A recent spate of articles about working conditions for programmers and developers in technology companies is leading to a larger question: How hard should you work?

The initial Times article happened to be about Amazon, but others were quick to point out that Amazon wasn’t all that different from other technology companies.

“In the halls of the most successful technology companies, like many law firms, financial institutions and medical offices, a fanatical work pace is often prized and even mythologized: The all-night hackathons that helped build up Facebook; Steve Jobs pushing Apple employees to do the impossible and sometimes calling them back mid-vacation to get it done; Google building laundry services and gyms to keep employees on campus longer,” writes Seth Fiegerman in Mashable, in a piece entitled,Can you work at an Amazon, Uber or Google and have a life?” “But Amazon’s emphasis on work almost to the exclusion of life is not fundamentally different than the other technology giants.”

At the same time, technology companies also offer among the highest salaries and best benefits, and compete fiercely with each other for the best employees. Yet critics point out that even the generous benefits reinforce the image that people are supposed to be working constantly.

“Silicon Valley in particular tends to promote a work-all-the-time ethic—an attitude it signals with on-campus dining, gyms, and laundry services, all of which telegraph the message that you never need to go home: it’s all taken care of,” writes Julia Greenberg in Wired.

Still, such benefits are being offered, and are sometimes more prevalent in technology than in other fields. During the same week that the Amazon article came out, Netflix announced that it was greatly expanding its parental leave program to a full year. Several other companies, such as Microsoft, Adobe, also expanded their parental leave programs.

While admitting that corporate culture could, in practice, make such leaves difficult to take—“If Marissa Mayer famously only took two weeks off for maternity leave, how would it look if you took 20, much less an entire year?” writes Nitasha Tiku in Buzzfeed—at least they’re being offered, she points out.

But there’s more to benefits and work-life balance than just being able to attract the best employees, writes Dustin Moskovitz, an entrepreneur who, among other things, co-founded Facebook: It gets you the best work out of the employees as well.

“Many people believe that weekends and the 40-hour workweek are some sort of great compromise between capitalism and hedonism, but that’s not historically accurate,” Moskovitz writes. “You could actually get more output out of people by having them work fewer days and fewer hours. The research is clear: Beyond ~40–50 hours per week, the marginal returns from additional work decrease rapidly and quickly become negative.”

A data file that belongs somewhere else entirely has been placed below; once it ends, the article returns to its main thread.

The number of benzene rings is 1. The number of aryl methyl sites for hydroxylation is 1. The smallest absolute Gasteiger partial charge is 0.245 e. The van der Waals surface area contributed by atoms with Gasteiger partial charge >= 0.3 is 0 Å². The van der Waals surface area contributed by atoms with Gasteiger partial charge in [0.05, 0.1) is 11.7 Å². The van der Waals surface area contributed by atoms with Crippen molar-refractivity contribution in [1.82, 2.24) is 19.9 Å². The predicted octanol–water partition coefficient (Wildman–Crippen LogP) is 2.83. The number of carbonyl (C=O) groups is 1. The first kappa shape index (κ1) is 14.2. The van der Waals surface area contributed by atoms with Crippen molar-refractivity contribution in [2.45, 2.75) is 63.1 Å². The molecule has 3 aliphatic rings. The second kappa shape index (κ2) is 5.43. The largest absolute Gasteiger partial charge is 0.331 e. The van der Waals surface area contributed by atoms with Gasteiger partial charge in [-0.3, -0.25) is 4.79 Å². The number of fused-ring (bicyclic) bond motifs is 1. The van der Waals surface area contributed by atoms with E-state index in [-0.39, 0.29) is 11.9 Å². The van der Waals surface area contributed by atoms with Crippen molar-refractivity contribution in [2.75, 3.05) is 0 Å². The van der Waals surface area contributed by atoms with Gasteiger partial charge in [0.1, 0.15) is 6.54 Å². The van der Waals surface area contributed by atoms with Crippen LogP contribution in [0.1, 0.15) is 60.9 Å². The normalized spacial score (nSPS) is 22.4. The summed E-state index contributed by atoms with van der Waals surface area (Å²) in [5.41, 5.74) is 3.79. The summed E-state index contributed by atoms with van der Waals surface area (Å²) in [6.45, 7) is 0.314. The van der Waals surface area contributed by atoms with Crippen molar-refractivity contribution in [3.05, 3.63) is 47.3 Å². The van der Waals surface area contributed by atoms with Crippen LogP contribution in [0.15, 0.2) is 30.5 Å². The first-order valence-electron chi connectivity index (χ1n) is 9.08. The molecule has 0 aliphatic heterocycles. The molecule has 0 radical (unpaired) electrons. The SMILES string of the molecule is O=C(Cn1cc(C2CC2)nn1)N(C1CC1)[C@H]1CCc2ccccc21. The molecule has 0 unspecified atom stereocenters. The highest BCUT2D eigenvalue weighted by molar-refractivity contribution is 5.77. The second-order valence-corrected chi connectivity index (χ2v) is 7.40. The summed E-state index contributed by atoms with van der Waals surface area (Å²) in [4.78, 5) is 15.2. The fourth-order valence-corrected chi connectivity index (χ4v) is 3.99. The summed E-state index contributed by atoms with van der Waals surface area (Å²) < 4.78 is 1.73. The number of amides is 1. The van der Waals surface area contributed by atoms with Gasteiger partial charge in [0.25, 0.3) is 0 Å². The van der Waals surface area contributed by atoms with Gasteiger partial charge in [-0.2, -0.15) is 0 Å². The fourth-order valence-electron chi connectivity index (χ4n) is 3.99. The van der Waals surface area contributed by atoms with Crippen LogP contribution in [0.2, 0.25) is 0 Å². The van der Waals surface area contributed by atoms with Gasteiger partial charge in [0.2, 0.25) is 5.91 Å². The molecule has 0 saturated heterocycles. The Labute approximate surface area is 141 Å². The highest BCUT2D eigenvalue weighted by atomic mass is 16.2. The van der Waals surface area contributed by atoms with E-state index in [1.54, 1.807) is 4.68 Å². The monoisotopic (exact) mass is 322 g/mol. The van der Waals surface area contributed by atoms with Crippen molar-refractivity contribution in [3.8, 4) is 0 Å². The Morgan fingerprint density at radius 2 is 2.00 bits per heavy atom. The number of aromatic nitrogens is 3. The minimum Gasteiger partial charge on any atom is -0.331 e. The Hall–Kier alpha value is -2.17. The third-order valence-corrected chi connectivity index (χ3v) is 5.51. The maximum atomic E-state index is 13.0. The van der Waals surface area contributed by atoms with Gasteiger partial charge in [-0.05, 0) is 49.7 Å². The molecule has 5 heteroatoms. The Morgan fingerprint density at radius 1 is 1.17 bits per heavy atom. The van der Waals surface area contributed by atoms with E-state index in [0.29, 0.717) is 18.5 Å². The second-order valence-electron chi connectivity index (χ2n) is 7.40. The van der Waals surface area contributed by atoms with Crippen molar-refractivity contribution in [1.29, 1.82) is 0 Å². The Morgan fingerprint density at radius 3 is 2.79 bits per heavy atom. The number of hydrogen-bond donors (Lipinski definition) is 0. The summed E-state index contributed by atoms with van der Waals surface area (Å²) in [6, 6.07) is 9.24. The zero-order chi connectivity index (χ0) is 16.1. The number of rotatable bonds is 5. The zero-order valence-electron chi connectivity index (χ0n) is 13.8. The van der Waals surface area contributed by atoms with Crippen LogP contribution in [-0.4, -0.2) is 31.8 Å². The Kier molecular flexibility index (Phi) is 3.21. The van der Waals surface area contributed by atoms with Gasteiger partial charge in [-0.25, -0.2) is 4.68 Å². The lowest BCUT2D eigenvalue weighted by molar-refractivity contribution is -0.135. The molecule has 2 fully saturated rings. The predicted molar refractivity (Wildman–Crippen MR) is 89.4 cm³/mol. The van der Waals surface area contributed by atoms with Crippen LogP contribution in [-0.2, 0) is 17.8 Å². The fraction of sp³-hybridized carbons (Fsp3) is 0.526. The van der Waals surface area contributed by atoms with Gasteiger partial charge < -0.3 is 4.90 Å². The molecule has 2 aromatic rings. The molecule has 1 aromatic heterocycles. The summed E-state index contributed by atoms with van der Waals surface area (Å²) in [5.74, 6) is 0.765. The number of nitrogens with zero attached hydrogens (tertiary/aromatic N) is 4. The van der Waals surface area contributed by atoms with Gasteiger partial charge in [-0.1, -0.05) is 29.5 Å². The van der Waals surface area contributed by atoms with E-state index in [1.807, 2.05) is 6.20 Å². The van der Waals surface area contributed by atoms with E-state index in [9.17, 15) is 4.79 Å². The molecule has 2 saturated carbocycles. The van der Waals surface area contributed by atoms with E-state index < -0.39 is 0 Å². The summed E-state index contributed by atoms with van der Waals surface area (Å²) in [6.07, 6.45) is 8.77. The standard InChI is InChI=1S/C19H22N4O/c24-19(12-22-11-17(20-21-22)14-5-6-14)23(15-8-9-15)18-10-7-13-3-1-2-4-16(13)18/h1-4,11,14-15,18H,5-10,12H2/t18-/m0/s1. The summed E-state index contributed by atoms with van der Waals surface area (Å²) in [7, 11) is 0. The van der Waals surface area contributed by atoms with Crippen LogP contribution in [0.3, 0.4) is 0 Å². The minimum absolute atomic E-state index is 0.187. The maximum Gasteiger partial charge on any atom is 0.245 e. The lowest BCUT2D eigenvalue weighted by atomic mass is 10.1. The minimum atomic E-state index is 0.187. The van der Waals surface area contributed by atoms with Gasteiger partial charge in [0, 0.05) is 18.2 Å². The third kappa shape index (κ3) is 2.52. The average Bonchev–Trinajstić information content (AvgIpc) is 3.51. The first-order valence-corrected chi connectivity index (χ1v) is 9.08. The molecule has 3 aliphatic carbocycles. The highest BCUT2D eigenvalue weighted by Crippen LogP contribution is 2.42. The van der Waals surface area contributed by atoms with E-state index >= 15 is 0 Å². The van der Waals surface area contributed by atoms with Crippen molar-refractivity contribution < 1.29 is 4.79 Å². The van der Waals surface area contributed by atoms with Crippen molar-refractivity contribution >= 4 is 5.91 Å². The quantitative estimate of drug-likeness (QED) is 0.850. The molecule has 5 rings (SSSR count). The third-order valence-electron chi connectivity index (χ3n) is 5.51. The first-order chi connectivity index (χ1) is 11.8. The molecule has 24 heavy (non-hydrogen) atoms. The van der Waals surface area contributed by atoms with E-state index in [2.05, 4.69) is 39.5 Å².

In an industry, and an era, where innovation is more critical than ever, it’s important to recognize the value of your people, and give them time and space to come up with ideas. Indeed, many experts say the best way to come up with better ideas is to lean back, not lean in, and make sure that people have large blocks of time—away from the office—where they can think about things.

For employees working 60 hours and more a week, how much of it is actually productive time? It may well be that they’re spending their time on email or busywork, which could be automated or reduced if they actually had time to stop and think about it. Or perhaps, knowing the value of the butt-in-chair metric, they’re in the office but finding other things to do with their time?

Finally, the least productive employee is going to be one who’s no longer there because he’s found greener pastures elsewhere or gotten burned out. While it’s true that the high-powered companies attract job applicants because of their cachet, it’s reported that employee retention is often pretty short. How much innovation and institutional memory are those companies losing in their emphasis on work time?

Chances are, you wouldn’t run a machine nonstop and expect it to keep performing at a high level. People are the most important resource a company has. Shouldn’t they deserve the same consideration?

Simplicity 2.0 is where we examine the intricate and transitory world of technology—through a Laserfiche lens. By keeping an eye on larger trends, we aim to make software that’s relevant to modern day workers, rather than build technology for technology’s sake.

Subscribe to Simplicity 2.0 and follow us on Twitter. If what we’re saying piques your interest, head over to Laserfiche.com where you’ll see how we apply the lessons learned on Simplicity 2.0 to our own processes, products and industry.

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